Multiple learning modalities let institutions achieve greater enrollment, build more diverse student populations, and align learning with industry

3 reasons higher ed will move to multiple learning modalities

Flexible learning environments let institutions achieve greater enrollment, build more diverse student populations, and align learning with industry

Accessibility to higher education was a pervasive issue before the pandemic. But with the recent developments in hybrid and online learning, it doesn’t need to be.

The critical opportunities of multiple learning modalities

The shift to online and hybrid learning won’t be a blip on the radar in the history of higher education–it will be the way of the future. Universities have a valuable opportunity to meet the needs of current and future students while also making education more accessible to diverse student demographics. Here’s why multiple modality programs are the future of higher education. 

  • Increased student enrollment

Multiple modalities mean more options for students–and more options for students can translate to greater enrollment and diversity.

We’re already seeing the proof of this concept. When most universities reduced in-person learning for the fall 2020 semester, enrollment at primarily online institutions saw a 7 percent increase for the same period. In addition, enrollment for online higher education institutions rose by 2.2 percent for the spring 2021 semester. And part-time education programs, which provide another accessible pathway for students, grew by 5.1 percent at online-based schools. Unity College in Maine also saw record enrollment after shifting its entire class structure to hybrid and online learning.

Universities can adjust their programming to meet the growth trends seen across institutions. For example, Northeastern University’s Master of Science in Criminology and Criminal Justice program is available to students on campus, online or in a combination of both settings. This structure allows students to learn in the environment that best suits their week-to-week schedule.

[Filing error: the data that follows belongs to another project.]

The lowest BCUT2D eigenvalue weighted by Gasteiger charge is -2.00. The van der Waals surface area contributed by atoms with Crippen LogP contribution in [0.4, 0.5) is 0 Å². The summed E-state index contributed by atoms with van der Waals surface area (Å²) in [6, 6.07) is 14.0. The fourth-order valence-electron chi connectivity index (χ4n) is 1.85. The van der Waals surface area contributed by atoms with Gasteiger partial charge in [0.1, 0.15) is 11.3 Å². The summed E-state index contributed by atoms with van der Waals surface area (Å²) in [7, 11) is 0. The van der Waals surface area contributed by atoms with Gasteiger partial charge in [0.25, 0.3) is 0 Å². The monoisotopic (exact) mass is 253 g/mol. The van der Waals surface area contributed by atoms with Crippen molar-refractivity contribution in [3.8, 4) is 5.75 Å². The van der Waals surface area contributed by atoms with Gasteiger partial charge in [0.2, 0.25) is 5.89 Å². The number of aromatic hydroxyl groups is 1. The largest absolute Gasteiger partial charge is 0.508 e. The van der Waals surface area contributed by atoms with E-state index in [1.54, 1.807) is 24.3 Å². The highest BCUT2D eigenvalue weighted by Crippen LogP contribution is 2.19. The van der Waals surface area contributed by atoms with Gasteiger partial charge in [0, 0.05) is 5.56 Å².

• More diverse student populations

Online education technology enables faculty to connect with students from almost anywhere, which can lead to greater diversity in university student bodies.

Geography no longer needs to dictate the educational program a student chooses. If a student from Idaho is interested in a program from a university in Boston, online learning can make that wish a reality without forcing the student to move. As a result, programs can expand their student cohort and open the door to a richer learning experience for everyone.

As hybrid programs make accessibility easier for more learners, classroom discussions can benefit from students with a variety of life and career experiences. Unity College saw this happen when it changed learning models–the average age of its student body jumped from 19 to 30 years of age since the start of the pandemic.

  • Real-world alignment

Higher education institutions should be designed for students to succeed in real-world industries. With many companies moving to full-time remote or hybrid work models, multiple modality education programs can help prepare students for this new normal.

By learning in online and hybrid learning environments, students can learn to work collaboratively in a similar virtual setting, preparing them for their future careers. So instead of being caught off guard by a professional remote or hybrid work environment, students can be ready to thrive in it.

Universities can get a head start on the new normal of higher education by investing in multiple learning modalities and making education more accessible for the long run. By offering flexible learning environments, institutions can set themselves up for greater enrollment, achieve more diverse student populations and align program structures with industry work models.

eSchool Media Contributors